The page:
No, biotech is not a silver bullet, or totally benign, and I've never heard its supporters characterize it as such. It's simply one agricultural tool that has been demonized by special interests — most notably, the organics industry — and ignorant, fearful people.
I was reminded of that fearful ignorance — bordering on paranoia — when I saw a Facebook post by kooky Terry Lilley, attacking blogger "Joan Crow," which I assumed was me. Though I don't know any of the people who commented on Terry's post, I did recognize some of the names as being active in the anti-GMO movement:
Mahana Mari We the good honest people of Kaua'i stand with you Terry. It makes me utterly sick how much hate you receive by protecting what you love.
On another note: what else is happening here? My mom plus 3 more of my friends here on Kaua'i almost completely passed out of Friday. My 80 year old mother almost got rushed to the hospital because she couldn't stop spinning & fainting. Then went to see another friend play music, a big guy, & he almost complete fainted on stage. & another friend kept fainting & went to the doctor. Is this due to another sonar blast? EMP? I can't take it anymore. The reefs are dying, the animals are dying, the people are dying... WHEN will it end?! So grateful for the small group of Protectors we are that are passionate & dedicated to saving us all before it is too late! May your enemies learn the truth & may the truth set us all FREE! Time to flush the vampires OFF The Garden Isle! 1 · 47 mins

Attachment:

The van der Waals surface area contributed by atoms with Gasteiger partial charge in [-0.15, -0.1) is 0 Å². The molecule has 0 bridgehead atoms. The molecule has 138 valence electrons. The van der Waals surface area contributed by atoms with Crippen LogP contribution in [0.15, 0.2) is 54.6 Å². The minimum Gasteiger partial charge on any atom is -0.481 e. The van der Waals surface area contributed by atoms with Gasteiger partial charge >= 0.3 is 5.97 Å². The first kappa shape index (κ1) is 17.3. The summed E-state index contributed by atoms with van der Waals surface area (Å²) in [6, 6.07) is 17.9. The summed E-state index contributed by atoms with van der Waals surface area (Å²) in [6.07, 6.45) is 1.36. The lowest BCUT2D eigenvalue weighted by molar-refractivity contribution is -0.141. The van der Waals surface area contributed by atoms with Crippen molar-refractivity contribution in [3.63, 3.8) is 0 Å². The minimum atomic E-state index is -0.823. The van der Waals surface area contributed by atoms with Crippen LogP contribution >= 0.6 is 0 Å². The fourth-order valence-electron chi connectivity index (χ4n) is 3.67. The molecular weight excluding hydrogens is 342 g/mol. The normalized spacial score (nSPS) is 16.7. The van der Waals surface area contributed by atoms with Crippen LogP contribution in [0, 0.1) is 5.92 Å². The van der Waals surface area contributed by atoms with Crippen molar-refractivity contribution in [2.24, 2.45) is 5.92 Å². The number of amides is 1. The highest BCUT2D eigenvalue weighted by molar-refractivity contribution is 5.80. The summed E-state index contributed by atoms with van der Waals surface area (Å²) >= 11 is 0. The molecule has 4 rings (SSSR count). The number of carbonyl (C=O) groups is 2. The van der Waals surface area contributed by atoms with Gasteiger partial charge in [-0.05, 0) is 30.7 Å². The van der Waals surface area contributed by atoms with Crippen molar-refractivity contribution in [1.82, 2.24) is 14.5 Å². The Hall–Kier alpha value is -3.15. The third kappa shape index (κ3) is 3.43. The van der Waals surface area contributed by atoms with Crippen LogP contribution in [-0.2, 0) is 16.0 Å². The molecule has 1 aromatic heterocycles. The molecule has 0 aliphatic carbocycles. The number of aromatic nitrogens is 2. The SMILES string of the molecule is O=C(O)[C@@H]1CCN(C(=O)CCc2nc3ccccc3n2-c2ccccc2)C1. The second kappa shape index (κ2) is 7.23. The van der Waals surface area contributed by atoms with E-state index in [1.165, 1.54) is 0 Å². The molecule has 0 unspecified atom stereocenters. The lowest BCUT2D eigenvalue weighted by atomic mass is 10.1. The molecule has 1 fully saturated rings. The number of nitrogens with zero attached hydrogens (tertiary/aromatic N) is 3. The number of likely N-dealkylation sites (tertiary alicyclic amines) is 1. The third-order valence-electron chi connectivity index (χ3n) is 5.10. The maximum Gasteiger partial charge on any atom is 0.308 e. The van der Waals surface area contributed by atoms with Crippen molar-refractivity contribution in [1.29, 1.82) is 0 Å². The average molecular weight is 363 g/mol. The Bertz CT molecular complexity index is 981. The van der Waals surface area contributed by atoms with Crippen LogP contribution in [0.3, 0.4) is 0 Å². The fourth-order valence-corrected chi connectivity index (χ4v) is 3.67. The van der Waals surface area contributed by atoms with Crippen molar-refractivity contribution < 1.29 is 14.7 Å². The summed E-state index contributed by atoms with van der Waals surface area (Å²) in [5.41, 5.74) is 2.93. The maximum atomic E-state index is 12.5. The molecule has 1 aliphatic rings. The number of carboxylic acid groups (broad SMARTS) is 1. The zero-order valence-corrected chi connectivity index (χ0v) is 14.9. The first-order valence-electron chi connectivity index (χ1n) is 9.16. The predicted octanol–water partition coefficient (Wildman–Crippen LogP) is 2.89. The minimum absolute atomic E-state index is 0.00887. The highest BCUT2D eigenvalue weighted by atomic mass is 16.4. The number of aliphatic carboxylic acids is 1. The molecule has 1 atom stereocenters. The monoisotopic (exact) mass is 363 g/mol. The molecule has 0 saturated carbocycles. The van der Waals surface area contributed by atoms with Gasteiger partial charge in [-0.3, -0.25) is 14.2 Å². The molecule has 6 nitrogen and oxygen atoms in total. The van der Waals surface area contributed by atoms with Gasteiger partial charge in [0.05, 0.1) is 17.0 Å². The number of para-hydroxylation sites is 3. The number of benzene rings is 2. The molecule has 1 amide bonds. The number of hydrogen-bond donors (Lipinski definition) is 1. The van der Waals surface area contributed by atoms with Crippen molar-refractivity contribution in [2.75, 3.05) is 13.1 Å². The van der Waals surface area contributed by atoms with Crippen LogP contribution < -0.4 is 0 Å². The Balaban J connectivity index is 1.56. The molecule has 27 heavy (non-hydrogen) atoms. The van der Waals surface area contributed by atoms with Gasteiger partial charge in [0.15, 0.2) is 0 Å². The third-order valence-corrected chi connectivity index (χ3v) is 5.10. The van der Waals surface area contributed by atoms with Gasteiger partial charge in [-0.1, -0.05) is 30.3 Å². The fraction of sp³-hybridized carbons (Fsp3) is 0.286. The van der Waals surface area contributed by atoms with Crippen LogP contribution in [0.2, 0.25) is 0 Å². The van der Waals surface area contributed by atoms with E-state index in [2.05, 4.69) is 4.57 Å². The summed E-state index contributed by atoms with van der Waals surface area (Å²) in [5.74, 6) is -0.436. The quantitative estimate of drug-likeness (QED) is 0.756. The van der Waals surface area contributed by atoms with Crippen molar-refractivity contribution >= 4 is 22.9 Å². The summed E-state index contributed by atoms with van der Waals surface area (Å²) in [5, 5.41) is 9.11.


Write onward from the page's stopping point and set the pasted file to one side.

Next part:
Celeste Harvel U just can't fix stupid!What u do is crucial !world in denial!still we r losing reef at an alarming rate!wake up to this evidence our credited researcher finds!environment under attack!no denying
Celeste Harvel My friend risks his life for us!he got fried by electronic warfare and almost was killed!massive heart attack!our Ocean and her creatures r being extincted by military,pollution,warming does not help either!if u don't care u r part of the atrocity!